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Do Democrats have a plan?

PH2010011102022.jpg

They think so:

The emerging strategy seeks to take advantage of the partisan stalemate in Congress over Obama's nominees and major policy initiatives, and to turn the page on a year when the White House failed to secure passage of complicated health-care and energy legislation.

The idea is to make Republicans either vote for a series of more modest bills identified as popular with the public or explain to constituents this fall why they opposed them.

The decision by Senate Majority Leader Harry M. Reid (D-Nev.) to offer a pared-down jobs-creation bill and dare the GOP to oppose it is the most visible sign of the plan so far. White House officials and congressional staff members say it will be followed in coming weeks by a House vote to lift the antitrust exemption for insurance companies, measures to assist small businesses and extend unemployment benefits, and a proposal to levy fees on Wall Street banks that received bailout money.

But no one has done a very good job defining what it means for this strategy to succeed. Does it mean Democrats pick up seats in the next election? Because that's unlikely to work: Historically, a bad economy and the odd politics of midterm elections (the president's party has gained seats three times since the Civil War) are simply much more powerful than the politics of any particular bills.

But the strategy could be aimed at other things: momentum in the eyes of the media and their base, or laying an education campaign about the costs of obstruction in the Senate that will help build understanding of the need to reform Senate procedures? Democrats may have a strategy, but they've not been terribly clear about its goals.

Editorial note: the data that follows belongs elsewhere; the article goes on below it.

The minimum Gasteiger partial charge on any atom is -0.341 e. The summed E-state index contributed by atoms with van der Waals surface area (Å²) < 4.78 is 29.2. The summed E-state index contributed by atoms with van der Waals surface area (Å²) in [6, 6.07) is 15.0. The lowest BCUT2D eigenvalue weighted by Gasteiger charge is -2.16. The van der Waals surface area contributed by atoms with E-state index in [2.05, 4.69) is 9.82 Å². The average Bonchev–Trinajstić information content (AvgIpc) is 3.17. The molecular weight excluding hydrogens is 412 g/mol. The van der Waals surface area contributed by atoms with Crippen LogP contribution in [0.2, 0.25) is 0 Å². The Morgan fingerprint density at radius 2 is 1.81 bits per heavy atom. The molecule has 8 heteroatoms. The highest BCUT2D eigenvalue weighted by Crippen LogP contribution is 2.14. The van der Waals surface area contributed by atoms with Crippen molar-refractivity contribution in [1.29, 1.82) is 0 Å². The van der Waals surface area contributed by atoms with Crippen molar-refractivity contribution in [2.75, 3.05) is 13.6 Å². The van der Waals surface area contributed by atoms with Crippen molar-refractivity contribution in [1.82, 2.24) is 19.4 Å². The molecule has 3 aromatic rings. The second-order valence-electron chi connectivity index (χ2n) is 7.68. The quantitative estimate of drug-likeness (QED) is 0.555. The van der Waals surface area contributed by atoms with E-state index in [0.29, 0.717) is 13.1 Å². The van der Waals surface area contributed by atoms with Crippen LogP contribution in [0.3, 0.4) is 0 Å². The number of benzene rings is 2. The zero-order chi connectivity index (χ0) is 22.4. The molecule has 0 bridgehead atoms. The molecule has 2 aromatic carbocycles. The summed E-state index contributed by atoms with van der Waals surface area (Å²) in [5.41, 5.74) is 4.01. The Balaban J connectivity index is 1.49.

Photo credit: Jonathan Ernst/Reuters.

By Ezra Klein  |  February 15, 2010; 10:54 AM ET
Categories:  Democrats  
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Next: When opinions on health-care insurance stop being polite and start getting complicated

Comments

If the government intentionally lessened the cost of economic success, would there be more economic success to go around?

How about a "jobs" bill that was purely designed to lower the cost incurred by private corporations when they create jobs?

Posted by: FastEddieO007 | February 15, 2010 11:04 AM | Report abuse

Their plan is the roll over, play dead, and then see if they Republicans go away.

"The idea is to make Republicans either vote for a series of more modest bills identified as popular with the public or explain to constituents this fall why they opposed them."

They should have been doing this from the get-go. Now, this might well work--I think it's the smartest thing they can do. But it may be hard to walk back the attempted grandiosity of the first year.